Robert G. Fenley Writing Awards: News Releases - Gold
“Among COVID-19 Survivors, an Increased Risk of Death, Serious Illness” by Julia Evangelou Strait
Washington University School of Medicine in St. Louis
This press release reports on a paper published in the journal Nature that was among the first large-scale analyses of long COVID-19, the long-term health consequences of COVID-19. At the time, smaller studies and anecdotal evidence suggested that the effects of COVID-19 could linger long after the initial infection had resolved. This study was among the first to quantify the extent of the burden long COVID-19 is likely to place on the population in the coming years. The study found a 60% increased risk of death among survivors in the six months after the initial infection resolved. And even those with mild initial infections could continue to have health problems across multiple organ systems many months later. Other reports on long COVID-19 tended to emphasize one organ system (such as the heart or lungs), but this study was among the first to catalogue all problems associated with a COVID-19 infection, which can be as diverse as new onset diabetes, joint pain, kidney disease, stroke, and hair loss. The intended audience was the general public and journalists covering health and medical news.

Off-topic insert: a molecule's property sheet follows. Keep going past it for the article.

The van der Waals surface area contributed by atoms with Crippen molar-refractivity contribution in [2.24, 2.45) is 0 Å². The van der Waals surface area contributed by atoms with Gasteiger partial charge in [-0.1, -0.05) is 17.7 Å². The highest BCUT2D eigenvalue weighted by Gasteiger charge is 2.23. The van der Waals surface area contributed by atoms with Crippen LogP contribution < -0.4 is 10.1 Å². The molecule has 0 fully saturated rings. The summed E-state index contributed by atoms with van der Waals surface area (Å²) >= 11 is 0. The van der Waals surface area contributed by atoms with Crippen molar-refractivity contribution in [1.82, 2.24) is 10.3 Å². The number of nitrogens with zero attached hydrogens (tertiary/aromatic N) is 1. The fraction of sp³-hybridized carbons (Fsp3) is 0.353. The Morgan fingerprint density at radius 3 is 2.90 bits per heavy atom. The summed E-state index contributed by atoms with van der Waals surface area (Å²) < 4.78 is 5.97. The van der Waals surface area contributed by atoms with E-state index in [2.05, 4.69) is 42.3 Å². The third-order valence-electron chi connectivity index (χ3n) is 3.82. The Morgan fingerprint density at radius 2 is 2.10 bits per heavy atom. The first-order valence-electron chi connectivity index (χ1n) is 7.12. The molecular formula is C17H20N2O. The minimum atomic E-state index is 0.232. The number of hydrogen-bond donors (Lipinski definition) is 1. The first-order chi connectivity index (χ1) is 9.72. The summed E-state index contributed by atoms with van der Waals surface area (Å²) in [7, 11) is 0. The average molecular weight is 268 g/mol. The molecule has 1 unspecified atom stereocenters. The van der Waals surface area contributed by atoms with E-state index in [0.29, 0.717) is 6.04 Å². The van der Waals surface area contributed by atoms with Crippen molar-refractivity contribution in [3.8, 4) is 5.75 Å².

“As the COVID-19 pandemic has progressed, it has become clear that many survivors — even those who had mild cases — continue to manage a variety of health problems long after the initial infection should have resolved. In what is believed to be the largest comprehensive study of long COVID-19 to date, researchers at Washington University School of Medicine in St. Louis showed that COVID-19 survivors — including those not sick enough to be hospitalized — have an increased risk of death in the six months following diagnosis with the virus. The researchers also catalogued the numerous diseases associated with COVID-19, providing a big-picture overview of the long-term complications of COVID-19 and revealing the burden this disease is likely to place on the world’s population in the coming years.”
What was the most impactful part of your award-winning entry?
The story helped encourage some who were undecided on vaccination to get the COVID-19 vaccine. I corresponded with readers who said they would now get vaccinated and who asked for more information to help convince loved ones to get vaccinated.
What was the biggest challenge in writing this topic?
The biggest challenge was to accurately convey the scale of the problem. Long COVID-19 is not rare; even those with initially mild cases can develop problems as diverse as new onset diabetes, joint pain, kidney disease, stroke, and hair loss.
Contact: Julia Strait